Enhanced biodegradation of waste poly(ethylene terephthalate) using a reinforced plastic degrading enzyme complex

Dong Hyeok Hwang, Myeong Eun Lee, Byeong Hyeon Cho, Jun Won Oh, Seung Kyou You, Young Jin Ko, Jeong Eun Hyeon, Sung Ok Han

Research output: Contribution to journalArticlepeer-review

14 Citations (Scopus)


Poly(ethylene terephthalate) (PET) is synthesized via a rich ester bond between terephthalate (TPA) and ethylene glycol (EG). Because of this, PET degradation takes a long time and PET accumulates in the environment. Many studies have been conducted to improve PET degrading enzyme to increase the efficiency of PET depolymerization. However, enzymatic PET decomposition is still restricted, making upcycling and recycling difficult. Here, we report a novel PET degrading complex composed of Ideonella sakaiensis PETase and Candida antarctica lipase B (CALB) that improves degradability, binding ability and enzyme stability. The reaction mechanism of chimeric PETase (cPETase) and chimeric CALB (cCALB) was confirmed by PET and bis (2-hydroxyethyl terephthalate) (BHET). cPETase generated BHET and mono (2-hydroxyethyl terephthalate (MHET) and cCALB produced terephthalate (TPA). Carbohydrate binding module 3 (CBM3) in the scaffolding protein greatly improved PET film binding affinity. Finally, the final enzyme complex demonstrated a 6.5-fold and 8.0-fold increase in the efficiency of hydrolysis from PET with either high crystalline or waste to TPA than single enzymes, respectively. This complex could effectively break down waste PET while maintaining enzyme stability and would be applied for biological upcycling of TPA.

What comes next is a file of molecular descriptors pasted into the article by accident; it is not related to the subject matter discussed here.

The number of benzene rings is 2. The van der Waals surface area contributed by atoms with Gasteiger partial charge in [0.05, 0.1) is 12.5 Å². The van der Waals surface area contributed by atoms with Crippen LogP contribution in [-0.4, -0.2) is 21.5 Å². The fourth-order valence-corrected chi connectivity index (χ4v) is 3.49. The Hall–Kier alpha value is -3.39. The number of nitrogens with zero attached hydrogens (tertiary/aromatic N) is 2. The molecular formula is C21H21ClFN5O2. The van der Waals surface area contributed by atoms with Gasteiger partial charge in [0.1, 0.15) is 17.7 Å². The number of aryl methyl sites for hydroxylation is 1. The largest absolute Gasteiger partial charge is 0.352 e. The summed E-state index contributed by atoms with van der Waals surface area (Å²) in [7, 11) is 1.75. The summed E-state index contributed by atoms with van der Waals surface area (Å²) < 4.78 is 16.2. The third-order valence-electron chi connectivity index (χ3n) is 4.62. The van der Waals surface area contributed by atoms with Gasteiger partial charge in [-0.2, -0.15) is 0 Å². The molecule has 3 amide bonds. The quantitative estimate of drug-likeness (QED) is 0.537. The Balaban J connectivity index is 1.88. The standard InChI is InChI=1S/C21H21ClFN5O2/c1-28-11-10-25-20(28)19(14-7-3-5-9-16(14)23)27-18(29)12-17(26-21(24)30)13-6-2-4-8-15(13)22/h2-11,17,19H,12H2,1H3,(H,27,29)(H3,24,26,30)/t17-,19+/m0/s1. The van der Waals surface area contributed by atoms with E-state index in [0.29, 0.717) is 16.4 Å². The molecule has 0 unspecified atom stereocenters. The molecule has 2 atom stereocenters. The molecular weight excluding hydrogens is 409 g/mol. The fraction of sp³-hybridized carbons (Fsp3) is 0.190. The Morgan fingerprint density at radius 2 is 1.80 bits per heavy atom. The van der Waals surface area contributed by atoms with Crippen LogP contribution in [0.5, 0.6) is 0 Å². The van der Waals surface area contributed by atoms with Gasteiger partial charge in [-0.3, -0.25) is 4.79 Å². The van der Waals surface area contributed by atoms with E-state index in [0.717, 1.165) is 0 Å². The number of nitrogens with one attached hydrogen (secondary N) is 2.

Original languageEnglish
Article number156890
JournalScience of the Total Environment
Publication statusPublished - 2022 Oct 10

Bibliographical note

Funding Information:
This work was supported by the National Research Foundation of Korea (NRF) grant funded by the Korea government ( MSIT ) (No. 2020M1A2A2080850 ) and an OJERI ( OJeong Eco-Resilience Institute ), Korea University Grant.

Publisher Copyright:
© 2022 Elsevier B.V.


  • Binding affinity
  • Carboxylic ester hydrolases complex
  • Enzyme stability
  • Sequential degradation
  • Waste poly (ethylene terephthalate)

ASJC Scopus subject areas

  • Environmental Engineering
  • Environmental Chemistry
  • Waste Management and Disposal
  • Pollution


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